We strongly disagree with the Ethiopian government’s decision to impose a state of emergency that includes restrictions on fundamental rights such as assembly and expression.
We recognize and share concerns expressed by the government about incidents of violence and loss of life, but firmly believe that the answer is greater freedom, not less.
The challenges facing Ethiopia, whether to democratic reform, economic growth, or lasting stability, are best addressed through inclusive discourse and political processes, rather than through the imposition of restrictions.
The declaration of a state of emergency undermines recent positive steps toward creating a more inclusive political space, including the release of thousands of prisoners. Restrictions on the ability of the Ethiopian people to express themselves peacefully sends a message that they are not being heard.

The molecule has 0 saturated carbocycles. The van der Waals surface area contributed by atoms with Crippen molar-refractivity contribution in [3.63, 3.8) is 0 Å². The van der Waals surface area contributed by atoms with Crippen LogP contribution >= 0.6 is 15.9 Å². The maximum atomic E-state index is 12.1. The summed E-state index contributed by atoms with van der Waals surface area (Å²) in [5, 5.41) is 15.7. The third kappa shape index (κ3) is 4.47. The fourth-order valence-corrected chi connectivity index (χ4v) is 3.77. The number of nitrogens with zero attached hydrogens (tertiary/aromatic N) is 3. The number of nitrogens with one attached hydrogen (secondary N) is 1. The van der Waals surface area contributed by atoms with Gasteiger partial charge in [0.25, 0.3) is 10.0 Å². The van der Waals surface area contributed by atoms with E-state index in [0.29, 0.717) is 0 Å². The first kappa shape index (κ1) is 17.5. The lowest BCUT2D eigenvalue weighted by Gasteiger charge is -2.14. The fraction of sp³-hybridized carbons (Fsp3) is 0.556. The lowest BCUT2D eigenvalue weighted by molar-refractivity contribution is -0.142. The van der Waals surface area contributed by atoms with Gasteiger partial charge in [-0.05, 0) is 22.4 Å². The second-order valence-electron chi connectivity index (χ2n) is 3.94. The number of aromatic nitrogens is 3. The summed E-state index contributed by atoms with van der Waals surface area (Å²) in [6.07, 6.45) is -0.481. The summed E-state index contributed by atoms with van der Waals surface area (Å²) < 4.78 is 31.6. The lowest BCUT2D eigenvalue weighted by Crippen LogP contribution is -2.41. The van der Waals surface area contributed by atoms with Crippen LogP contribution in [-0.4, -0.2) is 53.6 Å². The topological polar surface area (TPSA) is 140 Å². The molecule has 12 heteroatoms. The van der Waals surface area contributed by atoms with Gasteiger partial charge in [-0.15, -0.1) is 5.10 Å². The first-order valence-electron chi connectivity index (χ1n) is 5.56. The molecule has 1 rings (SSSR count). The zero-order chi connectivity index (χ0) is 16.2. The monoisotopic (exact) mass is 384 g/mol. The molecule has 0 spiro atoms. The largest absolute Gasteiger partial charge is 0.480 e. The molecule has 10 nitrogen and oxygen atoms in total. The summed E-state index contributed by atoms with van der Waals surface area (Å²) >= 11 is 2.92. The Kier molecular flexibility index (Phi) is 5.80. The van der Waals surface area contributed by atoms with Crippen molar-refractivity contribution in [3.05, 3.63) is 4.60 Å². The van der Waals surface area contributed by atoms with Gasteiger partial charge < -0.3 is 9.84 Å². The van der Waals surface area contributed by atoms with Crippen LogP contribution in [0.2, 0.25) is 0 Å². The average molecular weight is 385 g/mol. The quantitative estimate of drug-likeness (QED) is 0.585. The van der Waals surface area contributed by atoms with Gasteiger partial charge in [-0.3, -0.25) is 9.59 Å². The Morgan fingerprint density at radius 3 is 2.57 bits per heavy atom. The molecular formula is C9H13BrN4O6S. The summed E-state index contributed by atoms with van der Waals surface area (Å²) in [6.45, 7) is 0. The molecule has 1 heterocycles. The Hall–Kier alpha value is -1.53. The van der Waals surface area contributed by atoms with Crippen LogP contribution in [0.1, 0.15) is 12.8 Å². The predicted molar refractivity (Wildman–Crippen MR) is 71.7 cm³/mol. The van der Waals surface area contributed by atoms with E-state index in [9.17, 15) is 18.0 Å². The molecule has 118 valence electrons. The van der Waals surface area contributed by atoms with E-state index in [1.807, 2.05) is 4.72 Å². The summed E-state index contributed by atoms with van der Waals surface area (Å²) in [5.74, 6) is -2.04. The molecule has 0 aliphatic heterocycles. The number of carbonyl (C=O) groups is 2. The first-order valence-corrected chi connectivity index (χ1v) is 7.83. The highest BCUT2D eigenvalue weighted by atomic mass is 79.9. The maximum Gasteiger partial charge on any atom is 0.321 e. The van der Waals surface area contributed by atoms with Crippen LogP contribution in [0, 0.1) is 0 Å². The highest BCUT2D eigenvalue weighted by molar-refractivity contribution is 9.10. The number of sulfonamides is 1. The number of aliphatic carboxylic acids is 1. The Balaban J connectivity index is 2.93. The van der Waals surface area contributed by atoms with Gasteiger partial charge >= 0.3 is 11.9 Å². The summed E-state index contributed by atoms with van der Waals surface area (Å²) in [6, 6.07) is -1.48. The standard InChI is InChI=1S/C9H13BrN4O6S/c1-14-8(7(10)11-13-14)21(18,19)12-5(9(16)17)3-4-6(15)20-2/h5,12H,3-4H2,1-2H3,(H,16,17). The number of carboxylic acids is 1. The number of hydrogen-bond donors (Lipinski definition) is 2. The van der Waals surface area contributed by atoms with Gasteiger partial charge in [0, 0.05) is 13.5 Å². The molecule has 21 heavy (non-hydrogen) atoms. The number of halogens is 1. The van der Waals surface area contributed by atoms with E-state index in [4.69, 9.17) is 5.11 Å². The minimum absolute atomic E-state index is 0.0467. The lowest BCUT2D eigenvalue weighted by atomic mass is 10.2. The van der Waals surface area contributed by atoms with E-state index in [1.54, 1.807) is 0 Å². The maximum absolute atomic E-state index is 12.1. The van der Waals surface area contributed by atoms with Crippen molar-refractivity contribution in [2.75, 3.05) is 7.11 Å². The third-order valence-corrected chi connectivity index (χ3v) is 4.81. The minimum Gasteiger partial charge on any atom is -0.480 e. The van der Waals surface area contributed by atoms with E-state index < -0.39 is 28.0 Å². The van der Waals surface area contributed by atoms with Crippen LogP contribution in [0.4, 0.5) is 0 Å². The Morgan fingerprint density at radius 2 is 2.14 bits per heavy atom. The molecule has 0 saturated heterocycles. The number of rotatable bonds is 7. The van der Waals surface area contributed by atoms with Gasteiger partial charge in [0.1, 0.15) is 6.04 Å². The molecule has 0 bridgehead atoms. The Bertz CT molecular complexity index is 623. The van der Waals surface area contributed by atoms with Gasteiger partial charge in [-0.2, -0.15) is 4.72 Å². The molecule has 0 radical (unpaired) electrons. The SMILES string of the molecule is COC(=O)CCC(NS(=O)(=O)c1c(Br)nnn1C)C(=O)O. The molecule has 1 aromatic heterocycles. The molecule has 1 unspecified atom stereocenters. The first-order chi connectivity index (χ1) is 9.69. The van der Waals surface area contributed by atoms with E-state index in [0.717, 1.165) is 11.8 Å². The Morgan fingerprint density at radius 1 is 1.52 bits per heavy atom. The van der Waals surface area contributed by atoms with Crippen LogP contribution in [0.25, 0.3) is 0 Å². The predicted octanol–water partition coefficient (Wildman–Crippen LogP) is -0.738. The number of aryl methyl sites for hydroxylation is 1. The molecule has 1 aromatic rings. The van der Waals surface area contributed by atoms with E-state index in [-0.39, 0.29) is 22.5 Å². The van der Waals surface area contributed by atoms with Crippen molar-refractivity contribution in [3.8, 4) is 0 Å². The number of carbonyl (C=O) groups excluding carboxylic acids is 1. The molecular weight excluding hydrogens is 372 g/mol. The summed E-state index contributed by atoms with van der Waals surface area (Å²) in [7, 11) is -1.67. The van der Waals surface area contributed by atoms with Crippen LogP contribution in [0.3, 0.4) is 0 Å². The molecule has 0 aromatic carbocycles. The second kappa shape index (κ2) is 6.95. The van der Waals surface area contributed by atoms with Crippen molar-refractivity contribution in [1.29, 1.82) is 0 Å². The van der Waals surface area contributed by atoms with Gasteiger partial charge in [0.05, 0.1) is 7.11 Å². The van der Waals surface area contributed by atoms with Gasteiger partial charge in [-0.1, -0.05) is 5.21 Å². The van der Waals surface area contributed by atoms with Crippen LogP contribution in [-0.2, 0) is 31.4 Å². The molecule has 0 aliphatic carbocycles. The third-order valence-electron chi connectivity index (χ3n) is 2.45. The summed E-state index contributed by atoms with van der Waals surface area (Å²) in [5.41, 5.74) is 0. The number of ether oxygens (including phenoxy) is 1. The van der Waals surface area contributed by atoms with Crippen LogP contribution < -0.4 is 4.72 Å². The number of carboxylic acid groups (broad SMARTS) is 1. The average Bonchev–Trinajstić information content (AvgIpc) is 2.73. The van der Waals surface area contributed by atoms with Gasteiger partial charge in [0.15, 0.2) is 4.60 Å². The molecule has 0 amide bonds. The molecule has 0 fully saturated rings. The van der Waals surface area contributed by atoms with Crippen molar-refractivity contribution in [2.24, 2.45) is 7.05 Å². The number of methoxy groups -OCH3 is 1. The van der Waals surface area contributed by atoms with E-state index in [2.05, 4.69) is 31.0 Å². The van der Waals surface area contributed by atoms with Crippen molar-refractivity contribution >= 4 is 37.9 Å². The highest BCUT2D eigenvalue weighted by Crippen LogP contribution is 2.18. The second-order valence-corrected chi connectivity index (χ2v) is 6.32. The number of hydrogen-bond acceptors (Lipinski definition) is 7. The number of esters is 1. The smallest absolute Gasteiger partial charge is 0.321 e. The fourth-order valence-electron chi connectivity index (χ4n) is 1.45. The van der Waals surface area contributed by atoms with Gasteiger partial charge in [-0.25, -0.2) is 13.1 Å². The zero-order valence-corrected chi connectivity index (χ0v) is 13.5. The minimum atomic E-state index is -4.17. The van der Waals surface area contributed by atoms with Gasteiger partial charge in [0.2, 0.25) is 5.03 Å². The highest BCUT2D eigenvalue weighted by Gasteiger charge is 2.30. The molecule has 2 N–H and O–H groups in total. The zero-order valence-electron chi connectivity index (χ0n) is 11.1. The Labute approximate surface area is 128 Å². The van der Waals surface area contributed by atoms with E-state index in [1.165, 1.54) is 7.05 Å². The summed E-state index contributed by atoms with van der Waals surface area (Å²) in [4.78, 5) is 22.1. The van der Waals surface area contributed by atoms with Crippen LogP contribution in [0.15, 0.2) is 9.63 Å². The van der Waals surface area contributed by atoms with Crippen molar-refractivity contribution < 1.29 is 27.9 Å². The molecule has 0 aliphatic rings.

We strongly urge the government to rethink this approach and identify other means to protect lives and property while preserving, and indeed expanding, the space for meaningful dialogue and political participation that can pave the way to a lasting democracy.